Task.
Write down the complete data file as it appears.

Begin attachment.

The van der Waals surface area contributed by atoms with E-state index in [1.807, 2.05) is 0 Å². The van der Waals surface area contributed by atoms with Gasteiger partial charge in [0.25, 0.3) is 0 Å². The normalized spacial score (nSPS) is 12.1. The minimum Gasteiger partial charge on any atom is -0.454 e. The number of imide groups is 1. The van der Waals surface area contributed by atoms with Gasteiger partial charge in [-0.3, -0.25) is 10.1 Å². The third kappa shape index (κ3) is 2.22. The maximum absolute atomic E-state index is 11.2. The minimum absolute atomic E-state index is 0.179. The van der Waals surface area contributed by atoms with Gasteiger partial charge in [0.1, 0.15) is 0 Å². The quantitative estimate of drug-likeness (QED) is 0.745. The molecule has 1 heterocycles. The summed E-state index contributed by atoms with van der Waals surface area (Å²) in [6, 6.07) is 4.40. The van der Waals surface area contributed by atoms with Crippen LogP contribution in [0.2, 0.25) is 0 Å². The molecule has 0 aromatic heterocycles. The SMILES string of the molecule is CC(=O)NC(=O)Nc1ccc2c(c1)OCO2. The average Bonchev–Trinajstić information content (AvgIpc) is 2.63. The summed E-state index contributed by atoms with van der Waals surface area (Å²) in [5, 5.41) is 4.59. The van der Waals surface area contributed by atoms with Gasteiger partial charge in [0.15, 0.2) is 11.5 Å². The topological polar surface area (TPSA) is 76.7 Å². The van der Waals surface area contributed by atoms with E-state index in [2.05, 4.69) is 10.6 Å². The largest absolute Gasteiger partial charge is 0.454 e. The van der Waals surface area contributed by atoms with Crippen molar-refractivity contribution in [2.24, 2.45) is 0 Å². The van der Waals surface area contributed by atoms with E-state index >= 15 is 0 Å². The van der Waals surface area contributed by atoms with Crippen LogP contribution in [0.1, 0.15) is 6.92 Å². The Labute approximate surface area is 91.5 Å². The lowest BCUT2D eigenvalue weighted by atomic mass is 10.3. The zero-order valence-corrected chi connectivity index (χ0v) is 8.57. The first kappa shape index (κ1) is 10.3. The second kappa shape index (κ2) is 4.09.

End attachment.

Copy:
The van der Waals surface area contributed by atoms with E-state index in [1.807, 2.05) is 0 Å². The van der Waals surface area contributed by atoms with Gasteiger partial charge in [0.25, 0.3) is 0 Å². The normalized spacial score (nSPS) is 12.1. The minimum Gasteiger partial charge on any atom is -0.454 e. The number of imide groups is 1. The van der Waals surface area contributed by atoms with Gasteiger partial charge in [-0.3, -0.25) is 10.1 Å². The third kappa shape index (κ3) is 2.22. The maximum absolute atomic E-state index is 11.2. The minimum absolute atomic E-state index is 0.179. The van der Waals surface area contributed by atoms with Gasteiger partial charge in [0.1, 0.15) is 0 Å². The quantitative estimate of drug-likeness (QED) is 0.745. The molecule has 1 heterocycles. The summed E-state index contributed by atoms with van der Waals surface area (Å²) in [6, 6.07) is 4.40. The van der Waals surface area contributed by atoms with Crippen LogP contribution in [0.2, 0.25) is 0 Å². The molecule has 0 aromatic heterocycles. The SMILES string of the molecule is CC(=O)NC(=O)Nc1ccc2c(c1)OCO2. The average Bonchev–Trinajstić information content (AvgIpc) is 2.63. The summed E-state index contributed by atoms with van der Waals surface area (Å²) in [5, 5.41) is 4.59. The van der Waals surface area contributed by atoms with Gasteiger partial charge in [0.15, 0.2) is 11.5 Å². The topological polar surface area (TPSA) is 76.7 Å². The van der Waals surface area contributed by atoms with E-state index in [2.05, 4.69) is 10.6 Å². The largest absolute Gasteiger partial charge is 0.454 e. The van der Waals surface area contributed by atoms with Crippen molar-refractivity contribution in [2.24, 2.45) is 0 Å². The van der Waals surface area contributed by atoms with E-state index >= 15 is 0 Å². The van der Waals surface area contributed by atoms with Crippen LogP contribution in [0.1, 0.15) is 6.92 Å². The Labute approximate surface area is 91.5 Å². The lowest BCUT2D eigenvalue weighted by atomic mass is 10.3. The zero-order valence-corrected chi connectivity index (χ0v) is 8.57. The first kappa shape index (κ1) is 10.3. The second kappa shape index (κ2) is 4.09.